This is achieved by methods and arrangements for analysing and separating a digital image in to objects and commands associated with the objects. The objects can then be subjects for different kinds of further processing which are related to the associated commands.

According to one aspect of the present invention the user uses a digital camera to capture a digital image of a paper where the user has written commands and objects. One or several commands and objects have been marked with a pen. The marking is done according to a predefined set of marking rules, which eases the separation of individual objects and commands later on. Examples of rules for marking objects or commands are encircling, underlining and highlighting. The embedded commands in the digital image can be associated with one or several objects in the digital image. The association is done according to a predefined set of association rules. Because of the association rules it is possible to have different commands associated to different objects in the image. The image is then transmitted to a computing device for processing. The transmission is using a cable, IR or RF technologies like Bluetooth or cellular telephony. The computing device is called “command-server”. It identifies and separates objects and commands by analysing the digital image using the predefined set of marking rules. The command-server also identifies, interprets and associates commands with objects by analysing the digital image according to the predefined sets of marking and association rules. The command server can interpret digital images consisting of both pre-printed text and graphics from e.g. an advertisement or brochure, and hand-written text filled in by the user. Finally the command-server initiate services related to the commands on the objects.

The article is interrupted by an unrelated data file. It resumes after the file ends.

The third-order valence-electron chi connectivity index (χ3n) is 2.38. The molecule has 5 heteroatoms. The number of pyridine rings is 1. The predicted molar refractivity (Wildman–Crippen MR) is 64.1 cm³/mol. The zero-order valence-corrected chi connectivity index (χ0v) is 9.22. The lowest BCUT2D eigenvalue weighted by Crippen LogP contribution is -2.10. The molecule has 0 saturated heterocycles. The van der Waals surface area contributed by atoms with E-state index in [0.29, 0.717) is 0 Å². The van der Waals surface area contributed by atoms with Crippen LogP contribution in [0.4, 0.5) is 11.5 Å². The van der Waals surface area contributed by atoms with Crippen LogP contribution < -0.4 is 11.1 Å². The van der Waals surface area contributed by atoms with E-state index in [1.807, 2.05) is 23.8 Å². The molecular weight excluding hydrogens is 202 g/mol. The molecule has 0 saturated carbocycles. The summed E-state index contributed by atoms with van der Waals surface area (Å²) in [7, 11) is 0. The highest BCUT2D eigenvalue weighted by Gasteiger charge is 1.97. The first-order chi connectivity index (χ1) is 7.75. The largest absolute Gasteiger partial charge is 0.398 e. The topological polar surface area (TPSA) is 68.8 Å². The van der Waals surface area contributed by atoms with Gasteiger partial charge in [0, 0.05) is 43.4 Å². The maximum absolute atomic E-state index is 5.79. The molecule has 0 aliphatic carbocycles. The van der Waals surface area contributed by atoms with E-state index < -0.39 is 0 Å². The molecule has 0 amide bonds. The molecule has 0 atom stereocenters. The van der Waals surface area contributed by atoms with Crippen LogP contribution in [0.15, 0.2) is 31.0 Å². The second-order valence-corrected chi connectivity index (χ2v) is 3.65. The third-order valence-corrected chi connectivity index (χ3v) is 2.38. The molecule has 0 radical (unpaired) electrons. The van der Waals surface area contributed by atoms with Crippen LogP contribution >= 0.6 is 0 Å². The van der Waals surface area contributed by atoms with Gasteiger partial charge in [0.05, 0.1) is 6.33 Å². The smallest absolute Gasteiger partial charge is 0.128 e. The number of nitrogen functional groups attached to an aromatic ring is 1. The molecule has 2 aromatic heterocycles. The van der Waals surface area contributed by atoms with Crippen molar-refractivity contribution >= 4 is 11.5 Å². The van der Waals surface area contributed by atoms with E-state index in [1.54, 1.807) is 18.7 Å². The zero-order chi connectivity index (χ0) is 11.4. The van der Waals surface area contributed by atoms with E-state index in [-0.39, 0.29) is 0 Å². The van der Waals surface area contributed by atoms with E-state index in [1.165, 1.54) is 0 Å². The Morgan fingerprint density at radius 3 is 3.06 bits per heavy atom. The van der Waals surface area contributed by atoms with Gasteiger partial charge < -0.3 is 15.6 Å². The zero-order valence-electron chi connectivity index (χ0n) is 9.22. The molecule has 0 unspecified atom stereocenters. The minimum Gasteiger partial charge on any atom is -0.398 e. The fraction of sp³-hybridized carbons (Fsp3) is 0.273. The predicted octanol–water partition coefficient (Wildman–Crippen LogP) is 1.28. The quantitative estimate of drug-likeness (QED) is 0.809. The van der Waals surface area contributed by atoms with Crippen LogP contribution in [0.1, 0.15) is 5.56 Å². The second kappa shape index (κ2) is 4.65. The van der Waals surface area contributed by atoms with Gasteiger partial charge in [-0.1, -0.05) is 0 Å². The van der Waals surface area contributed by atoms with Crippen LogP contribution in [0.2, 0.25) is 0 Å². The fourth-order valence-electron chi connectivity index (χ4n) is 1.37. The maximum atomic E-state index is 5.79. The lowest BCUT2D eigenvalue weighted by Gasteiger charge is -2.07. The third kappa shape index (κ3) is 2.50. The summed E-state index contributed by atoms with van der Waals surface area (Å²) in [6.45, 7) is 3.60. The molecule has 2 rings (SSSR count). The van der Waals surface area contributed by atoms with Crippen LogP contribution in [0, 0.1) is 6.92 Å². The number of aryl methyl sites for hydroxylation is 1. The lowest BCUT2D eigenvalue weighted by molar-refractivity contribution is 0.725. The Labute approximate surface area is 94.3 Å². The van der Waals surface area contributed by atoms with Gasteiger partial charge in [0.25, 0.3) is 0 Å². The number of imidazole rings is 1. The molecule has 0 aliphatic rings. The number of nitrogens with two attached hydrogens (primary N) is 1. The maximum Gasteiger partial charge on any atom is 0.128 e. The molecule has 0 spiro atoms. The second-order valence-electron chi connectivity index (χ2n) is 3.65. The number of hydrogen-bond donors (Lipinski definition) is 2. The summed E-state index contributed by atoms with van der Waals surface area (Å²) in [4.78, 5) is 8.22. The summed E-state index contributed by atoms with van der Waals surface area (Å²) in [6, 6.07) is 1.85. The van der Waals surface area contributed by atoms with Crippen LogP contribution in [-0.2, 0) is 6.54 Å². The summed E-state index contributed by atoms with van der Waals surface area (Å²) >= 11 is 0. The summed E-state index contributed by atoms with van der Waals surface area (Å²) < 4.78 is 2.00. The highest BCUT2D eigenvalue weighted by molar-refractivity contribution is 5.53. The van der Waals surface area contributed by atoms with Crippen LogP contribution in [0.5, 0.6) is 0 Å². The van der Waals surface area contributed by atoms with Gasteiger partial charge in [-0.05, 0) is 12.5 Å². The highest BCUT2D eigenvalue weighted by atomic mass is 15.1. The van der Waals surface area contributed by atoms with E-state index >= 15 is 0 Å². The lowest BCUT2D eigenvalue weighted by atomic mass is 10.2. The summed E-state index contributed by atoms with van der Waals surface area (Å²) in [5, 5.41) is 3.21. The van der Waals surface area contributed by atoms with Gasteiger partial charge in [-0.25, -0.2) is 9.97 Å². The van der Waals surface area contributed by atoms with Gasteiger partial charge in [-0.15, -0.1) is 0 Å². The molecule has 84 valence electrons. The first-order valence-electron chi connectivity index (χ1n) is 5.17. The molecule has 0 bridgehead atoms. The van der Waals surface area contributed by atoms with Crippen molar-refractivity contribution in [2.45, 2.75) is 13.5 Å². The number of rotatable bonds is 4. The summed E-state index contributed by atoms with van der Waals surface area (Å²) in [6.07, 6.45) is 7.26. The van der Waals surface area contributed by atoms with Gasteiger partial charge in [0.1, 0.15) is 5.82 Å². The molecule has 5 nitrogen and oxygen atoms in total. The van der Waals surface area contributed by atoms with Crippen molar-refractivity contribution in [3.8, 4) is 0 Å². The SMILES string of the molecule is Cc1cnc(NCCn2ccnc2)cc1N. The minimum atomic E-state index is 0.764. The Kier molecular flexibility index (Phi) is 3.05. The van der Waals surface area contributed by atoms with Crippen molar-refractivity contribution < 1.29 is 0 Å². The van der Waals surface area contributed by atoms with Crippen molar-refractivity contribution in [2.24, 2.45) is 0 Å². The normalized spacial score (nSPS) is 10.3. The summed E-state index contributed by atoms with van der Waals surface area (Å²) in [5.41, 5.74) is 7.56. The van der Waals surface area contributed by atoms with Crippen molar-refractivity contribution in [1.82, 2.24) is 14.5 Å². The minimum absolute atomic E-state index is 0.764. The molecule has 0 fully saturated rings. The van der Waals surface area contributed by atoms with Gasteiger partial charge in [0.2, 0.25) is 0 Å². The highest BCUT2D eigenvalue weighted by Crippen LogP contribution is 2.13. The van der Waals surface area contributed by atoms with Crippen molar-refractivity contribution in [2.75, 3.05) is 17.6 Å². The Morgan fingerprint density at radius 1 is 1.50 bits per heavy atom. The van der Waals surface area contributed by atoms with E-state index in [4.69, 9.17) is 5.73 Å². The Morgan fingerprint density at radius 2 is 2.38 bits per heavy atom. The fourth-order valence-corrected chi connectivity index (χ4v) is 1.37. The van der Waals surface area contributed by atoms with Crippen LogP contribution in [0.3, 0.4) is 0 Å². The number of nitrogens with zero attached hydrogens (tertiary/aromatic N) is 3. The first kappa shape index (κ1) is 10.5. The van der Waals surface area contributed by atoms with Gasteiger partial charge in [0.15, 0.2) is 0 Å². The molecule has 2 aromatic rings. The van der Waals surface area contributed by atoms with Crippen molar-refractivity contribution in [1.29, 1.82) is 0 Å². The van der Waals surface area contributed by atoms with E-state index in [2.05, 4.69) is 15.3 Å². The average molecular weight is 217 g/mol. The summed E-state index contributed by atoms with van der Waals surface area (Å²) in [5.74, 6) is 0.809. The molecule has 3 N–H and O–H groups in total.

If the digital image only contains one object the marking of the object may be omitted since there is no need to separate it from other objects by the command-server.

An advantage of the present invention is that it provides a quick, simple, intuitive and automatic way of processing information contained in pictures. The user can perform advanced electronic messaging and other services without the need of a full-blown man-machine interface such as that of a regular computer. Examples of such services are:

    • Handwriting recognition of at least one object
    • Transformation of at least one object into a selected file format,
    • Print and send letter,
    • Store at least one object for future retrieval,
    • Enter at least one object in to, or synchronise with, a calendar database, an address book database or a “to-do” list database,
    • Perform a financial transaction,
    • Dialling a phone number,
    • Storing a phone number,
    • Send a request to the user to confirm the interpretation of commands or object before any service is initiated, and
    • Fetch one or several digital images from a mass-storage for digital images, for further processing.